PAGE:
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All articles by Roger Carswell

Roger Carswell was born and brought up in Leeds, England, and has lived in Horsforth for the past 23 years. He is married to Dorothy, and they have four children and six grandsons. His mother is Armenian; his father was a Yorkshireman.

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Article

February 2019
Articles > Evangelistic

Freed, but at a price

Just days before Easter 2018, Redouane Lakdim, a 25-year-old Moroccan criminal, opened fire on passengers in a car in southern France, killing one.  Minutes later he fired on a group of police officers who were jogging near the castle in Carcassonne. He then drove to the town of Trèbes and stormed a supermarket, shooting dead the shop’s butcher and a customer, a retired bricklayer, whilst screaming ‘Allahu akbar’. Police arrived shortly after the start of the siege, managing to get some people out.  But the attacker kept one woman hostage. It was then that Arnaud Beltrame, a 44 year old lieutenant-colonel in the gendarmerie, offered...

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News

October 2018
News > Mission

Evangelism – Skegness witness

For nearly 20 years Theo Fox has taken the fairground organ, which he designed and built himself, to the shopping area of Skegness, and while the organ has played, he has distributed hundreds of thousands of gospel tracts to holiday makers and locals. For six hours every Sunday, which is the busiest day of the week for holiday makers, he is there during the summer months seeking to share Christ. He is warmly welcomed by the nearby shopping centre where staff help him, keeping a watchful eye at all times.  Brought up in the area, and converted as a teenager, Theo was a local businessman...

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Article

September 2018
Articles > Cultural and Ethical

The men who would not bow, budge or burn (2)

The Judeo-Christian heritage, which gave us the freedoms that we have enjoyed for many decades, has now, for the most part, gone. Consecutive governments have worked at eroding the foundations and the Ten Commandments that laid those foundations. We may not yet be experiencing persecution, but the pressure on Christians is mounting. We are going back to ‘normal’ Christianity. Certainly, if we are looking for an easy life as Christians, we have been born in the wrong era! Conservative evangelicals have been booed and heckled at the Church of England’s synod; open-air preachers are feeling the effect of daring to speak in public about traditional...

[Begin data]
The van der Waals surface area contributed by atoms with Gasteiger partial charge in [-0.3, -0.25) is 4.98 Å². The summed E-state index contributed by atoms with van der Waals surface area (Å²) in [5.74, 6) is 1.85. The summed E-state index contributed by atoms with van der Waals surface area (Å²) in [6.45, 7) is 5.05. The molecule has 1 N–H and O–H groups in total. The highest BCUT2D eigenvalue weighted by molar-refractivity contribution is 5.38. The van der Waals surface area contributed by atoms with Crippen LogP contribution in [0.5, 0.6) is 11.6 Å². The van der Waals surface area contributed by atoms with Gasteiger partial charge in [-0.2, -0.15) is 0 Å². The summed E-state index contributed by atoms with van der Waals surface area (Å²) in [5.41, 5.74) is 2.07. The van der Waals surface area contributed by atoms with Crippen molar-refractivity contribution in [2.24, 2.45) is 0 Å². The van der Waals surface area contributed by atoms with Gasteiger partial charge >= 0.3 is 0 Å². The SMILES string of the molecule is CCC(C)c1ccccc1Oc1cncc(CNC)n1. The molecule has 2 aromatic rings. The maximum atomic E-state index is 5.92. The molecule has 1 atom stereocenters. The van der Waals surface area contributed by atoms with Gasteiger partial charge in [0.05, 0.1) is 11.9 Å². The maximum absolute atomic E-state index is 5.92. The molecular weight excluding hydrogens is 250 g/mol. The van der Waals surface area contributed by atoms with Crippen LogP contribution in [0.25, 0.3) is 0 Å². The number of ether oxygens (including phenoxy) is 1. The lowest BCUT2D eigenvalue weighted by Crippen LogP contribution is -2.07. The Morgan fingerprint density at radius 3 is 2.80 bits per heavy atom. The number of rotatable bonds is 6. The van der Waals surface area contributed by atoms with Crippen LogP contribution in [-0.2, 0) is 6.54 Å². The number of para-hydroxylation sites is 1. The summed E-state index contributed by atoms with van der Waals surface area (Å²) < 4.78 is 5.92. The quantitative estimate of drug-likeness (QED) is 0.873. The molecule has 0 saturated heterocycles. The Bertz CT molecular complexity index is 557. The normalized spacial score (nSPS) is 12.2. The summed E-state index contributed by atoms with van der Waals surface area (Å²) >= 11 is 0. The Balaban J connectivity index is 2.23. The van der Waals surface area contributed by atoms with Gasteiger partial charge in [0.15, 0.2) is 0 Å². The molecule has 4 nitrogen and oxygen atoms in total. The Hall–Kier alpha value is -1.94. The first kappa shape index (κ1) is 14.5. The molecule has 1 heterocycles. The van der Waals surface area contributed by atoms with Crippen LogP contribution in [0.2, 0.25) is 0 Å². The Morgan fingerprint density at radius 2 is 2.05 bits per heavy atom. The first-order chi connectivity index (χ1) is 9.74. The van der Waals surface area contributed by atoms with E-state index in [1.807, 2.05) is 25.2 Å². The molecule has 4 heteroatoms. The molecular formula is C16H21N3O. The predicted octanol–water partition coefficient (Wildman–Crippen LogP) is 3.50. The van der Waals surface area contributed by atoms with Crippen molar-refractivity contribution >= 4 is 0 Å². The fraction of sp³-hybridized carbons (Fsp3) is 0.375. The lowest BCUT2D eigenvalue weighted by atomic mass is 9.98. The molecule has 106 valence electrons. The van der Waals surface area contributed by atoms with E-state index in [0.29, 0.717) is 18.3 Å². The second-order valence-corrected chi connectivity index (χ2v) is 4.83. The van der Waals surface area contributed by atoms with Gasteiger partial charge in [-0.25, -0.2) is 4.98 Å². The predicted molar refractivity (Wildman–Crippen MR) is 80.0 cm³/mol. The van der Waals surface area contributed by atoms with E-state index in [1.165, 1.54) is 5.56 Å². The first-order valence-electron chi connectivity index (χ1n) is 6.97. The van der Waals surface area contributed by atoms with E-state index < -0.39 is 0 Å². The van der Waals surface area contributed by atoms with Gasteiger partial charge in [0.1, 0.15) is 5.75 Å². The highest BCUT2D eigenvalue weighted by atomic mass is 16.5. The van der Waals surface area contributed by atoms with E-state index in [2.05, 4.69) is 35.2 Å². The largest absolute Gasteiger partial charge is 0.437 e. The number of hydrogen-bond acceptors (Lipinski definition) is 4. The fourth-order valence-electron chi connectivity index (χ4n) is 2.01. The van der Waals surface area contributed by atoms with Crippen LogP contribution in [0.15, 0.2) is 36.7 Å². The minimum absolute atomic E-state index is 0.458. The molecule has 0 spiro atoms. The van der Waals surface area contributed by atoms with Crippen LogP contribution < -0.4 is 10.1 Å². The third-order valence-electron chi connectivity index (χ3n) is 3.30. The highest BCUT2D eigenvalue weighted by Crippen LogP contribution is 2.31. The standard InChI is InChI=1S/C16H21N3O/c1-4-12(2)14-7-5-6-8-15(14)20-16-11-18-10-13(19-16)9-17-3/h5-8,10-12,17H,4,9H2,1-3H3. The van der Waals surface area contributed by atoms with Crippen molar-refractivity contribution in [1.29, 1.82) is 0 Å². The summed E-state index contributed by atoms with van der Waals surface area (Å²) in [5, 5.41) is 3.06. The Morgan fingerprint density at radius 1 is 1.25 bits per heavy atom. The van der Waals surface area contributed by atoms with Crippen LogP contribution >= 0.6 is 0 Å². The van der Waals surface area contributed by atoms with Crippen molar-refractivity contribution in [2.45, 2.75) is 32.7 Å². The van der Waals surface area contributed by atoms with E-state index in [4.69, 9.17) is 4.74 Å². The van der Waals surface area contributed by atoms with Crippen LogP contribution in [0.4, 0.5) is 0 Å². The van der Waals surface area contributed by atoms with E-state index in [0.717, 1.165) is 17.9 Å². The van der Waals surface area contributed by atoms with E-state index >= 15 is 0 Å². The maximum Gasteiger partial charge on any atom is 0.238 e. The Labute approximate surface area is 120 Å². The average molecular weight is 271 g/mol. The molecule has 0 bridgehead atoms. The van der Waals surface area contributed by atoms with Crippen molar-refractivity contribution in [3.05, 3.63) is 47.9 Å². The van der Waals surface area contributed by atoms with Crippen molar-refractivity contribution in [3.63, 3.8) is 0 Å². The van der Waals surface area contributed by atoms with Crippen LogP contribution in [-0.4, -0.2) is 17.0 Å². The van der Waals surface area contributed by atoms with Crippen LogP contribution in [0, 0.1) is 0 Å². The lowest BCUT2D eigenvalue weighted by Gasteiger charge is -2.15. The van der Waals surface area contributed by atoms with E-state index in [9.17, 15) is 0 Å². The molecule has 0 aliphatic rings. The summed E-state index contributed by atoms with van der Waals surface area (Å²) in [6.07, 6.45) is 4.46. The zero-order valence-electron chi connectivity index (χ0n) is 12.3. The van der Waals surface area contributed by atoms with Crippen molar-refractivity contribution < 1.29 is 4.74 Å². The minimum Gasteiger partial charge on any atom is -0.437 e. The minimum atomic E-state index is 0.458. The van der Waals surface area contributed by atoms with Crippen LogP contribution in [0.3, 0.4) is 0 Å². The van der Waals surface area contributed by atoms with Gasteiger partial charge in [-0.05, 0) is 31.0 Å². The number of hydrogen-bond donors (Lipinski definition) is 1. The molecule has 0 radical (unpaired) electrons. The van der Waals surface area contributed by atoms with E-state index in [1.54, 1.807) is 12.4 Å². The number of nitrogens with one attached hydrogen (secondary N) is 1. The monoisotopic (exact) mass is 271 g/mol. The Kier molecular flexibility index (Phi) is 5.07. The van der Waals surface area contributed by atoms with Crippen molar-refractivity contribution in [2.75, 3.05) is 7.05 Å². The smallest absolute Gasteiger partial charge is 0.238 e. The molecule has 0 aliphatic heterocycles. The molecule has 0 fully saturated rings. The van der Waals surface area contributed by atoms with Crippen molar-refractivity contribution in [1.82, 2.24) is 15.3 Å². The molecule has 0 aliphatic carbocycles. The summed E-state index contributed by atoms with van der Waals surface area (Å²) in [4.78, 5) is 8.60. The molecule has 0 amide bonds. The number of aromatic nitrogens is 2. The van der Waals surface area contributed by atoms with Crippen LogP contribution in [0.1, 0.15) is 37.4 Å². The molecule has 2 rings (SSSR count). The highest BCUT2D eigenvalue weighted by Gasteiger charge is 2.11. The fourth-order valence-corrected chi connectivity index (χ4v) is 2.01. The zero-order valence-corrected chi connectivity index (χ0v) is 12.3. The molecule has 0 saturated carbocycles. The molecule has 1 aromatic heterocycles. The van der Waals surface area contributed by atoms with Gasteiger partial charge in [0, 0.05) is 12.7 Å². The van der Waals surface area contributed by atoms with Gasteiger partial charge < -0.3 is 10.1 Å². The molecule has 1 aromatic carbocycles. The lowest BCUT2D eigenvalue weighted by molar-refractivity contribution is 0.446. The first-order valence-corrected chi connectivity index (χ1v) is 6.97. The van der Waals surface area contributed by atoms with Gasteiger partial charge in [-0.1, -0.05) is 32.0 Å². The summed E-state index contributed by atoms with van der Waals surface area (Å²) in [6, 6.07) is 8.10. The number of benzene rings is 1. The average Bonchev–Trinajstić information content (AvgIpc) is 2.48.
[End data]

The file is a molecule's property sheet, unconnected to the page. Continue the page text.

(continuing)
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Historical

August 2018
Articles > Historical

Henry Moorhouse

138 years ago, Henry Moorhouse was buried in the Ardwick Cemetery in Manchester. In normal circumstances this would have been his final resting place, but the cemetery was redeveloped towards the end of the 20th century to make way for a bus station. Moorhouse’s gravestone was eventually located by Rev. David Earnshaw of Inskip Baptist Church. In June he arranged for it to be moved and set in the graveyard surrounding the Inskip church (PR4 OTT)*. The stone, which is well preserved, stands again as a permanent memorial to an important Victorian evangelist. His favourite text is etched on the stone and, all these years...

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Article

August 2018
Articles > Biblical/theological

The men who would not bow, budge or burn (1)

‘To be right with God has often meant to be in trouble’ (A. W. Tozer). Nebuchadnezzar was a mighty monarch, a successful general who never lost a battle, who reigned in Babylon for 40 years. God had spoken to him in the past, and he had even appointed God’s people to high positions in the land. But he over-stepped the mark when he sought to create a unified, universal religion, building a lavish god for all to worship. Nebuchadnezzar was seeking to cement his conquered, diverse people into a common kingdom, built on Babylonian values. However, in straying into worship he was crossing the Rubicon...

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Historical

July 2018
Articles > Historical

150 years of beach missions

In 1850 Llandudno was laid out as a watering-place for holiday-makers. 18 years later, on 26 August, a small man with thick black whiskers was sauntering along the beach. Heavy bathing machines were either standing or being dragged towards the sea by cart horses, as ladies were taking their dip in flouncing bathing gowns. Gentlemen were requested not to walk on that part of the promenade. The children were from wealthy backgrounds and, for most of them, church attendance and family prayers would have been normal. Josiah Spiers watched the children fetching pebbles and seaweed, when he thought, ‘Why not encourage the children to make...

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Historical

March 2018
Articles > Historical

George Burder, founder of the Religious Tract Society

Celebrity status is temporary. Time races on, life is congested and we soon forget. Of course, some towering figures of the past adorn our history books, but most slip down the list of must-know people and events, and are forgotten. Consequently, although we are aware of some of the greats of eighteenth century Christian history, many others are no longer etched on our memories. The great revival of the eighteenth century left behind it a glow and energy that had been unknown for centuries. One of those who kept alive the sacred flame was the very kind George Burder. He seems always to have been...

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